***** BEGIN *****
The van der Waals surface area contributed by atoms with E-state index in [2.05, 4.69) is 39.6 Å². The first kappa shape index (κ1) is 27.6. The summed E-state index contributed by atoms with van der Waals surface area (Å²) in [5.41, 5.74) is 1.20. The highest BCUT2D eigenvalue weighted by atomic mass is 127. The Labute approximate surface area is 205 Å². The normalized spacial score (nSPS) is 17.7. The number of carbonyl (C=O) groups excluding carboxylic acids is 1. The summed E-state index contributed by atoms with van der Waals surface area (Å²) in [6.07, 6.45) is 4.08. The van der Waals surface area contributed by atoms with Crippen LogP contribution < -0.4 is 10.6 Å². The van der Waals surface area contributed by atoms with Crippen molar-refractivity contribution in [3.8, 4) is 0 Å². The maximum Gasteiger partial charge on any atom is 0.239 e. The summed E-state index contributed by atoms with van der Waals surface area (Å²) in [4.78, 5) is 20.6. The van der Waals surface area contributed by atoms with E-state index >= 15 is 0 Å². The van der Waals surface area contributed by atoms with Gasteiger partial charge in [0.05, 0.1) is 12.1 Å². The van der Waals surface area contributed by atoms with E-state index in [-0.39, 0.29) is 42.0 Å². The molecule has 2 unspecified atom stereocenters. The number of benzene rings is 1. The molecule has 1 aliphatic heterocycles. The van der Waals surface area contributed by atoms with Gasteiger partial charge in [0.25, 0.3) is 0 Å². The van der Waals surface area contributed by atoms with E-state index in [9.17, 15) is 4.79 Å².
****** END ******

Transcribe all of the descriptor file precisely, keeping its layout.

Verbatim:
The van der Waals surface area contributed by atoms with E-state index in [2.05, 4.69) is 39.6 Å². The first kappa shape index (κ1) is 27.6. The summed E-state index contributed by atoms with van der Waals surface area (Å²) in [5.41, 5.74) is 1.20. The highest BCUT2D eigenvalue weighted by atomic mass is 127. The Labute approximate surface area is 205 Å². The normalized spacial score (nSPS) is 17.7. The number of carbonyl (C=O) groups excluding carboxylic acids is 1. The summed E-state index contributed by atoms with van der Waals surface area (Å²) in [6.07, 6.45) is 4.08. The van der Waals surface area contributed by atoms with Crippen LogP contribution < -0.4 is 10.6 Å². The van der Waals surface area contributed by atoms with Crippen molar-refractivity contribution in [3.8, 4) is 0 Å². The maximum Gasteiger partial charge on any atom is 0.239 e. The summed E-state index contributed by atoms with van der Waals surface area (Å²) in [4.78, 5) is 20.6. The van der Waals surface area contributed by atoms with E-state index >= 15 is 0 Å². The van der Waals surface area contributed by atoms with Gasteiger partial charge in [0.05, 0.1) is 12.1 Å². The van der Waals surface area contributed by atoms with E-state index in [-0.39, 0.29) is 42.0 Å². The molecule has 2 unspecified atom stereocenters. The number of benzene rings is 1. The molecule has 1 aliphatic heterocycles. The van der Waals surface area contributed by atoms with Gasteiger partial charge in [0.25, 0.3) is 0 Å². The van der Waals surface area contributed by atoms with E-state index in [9.17, 15) is 4.79 Å².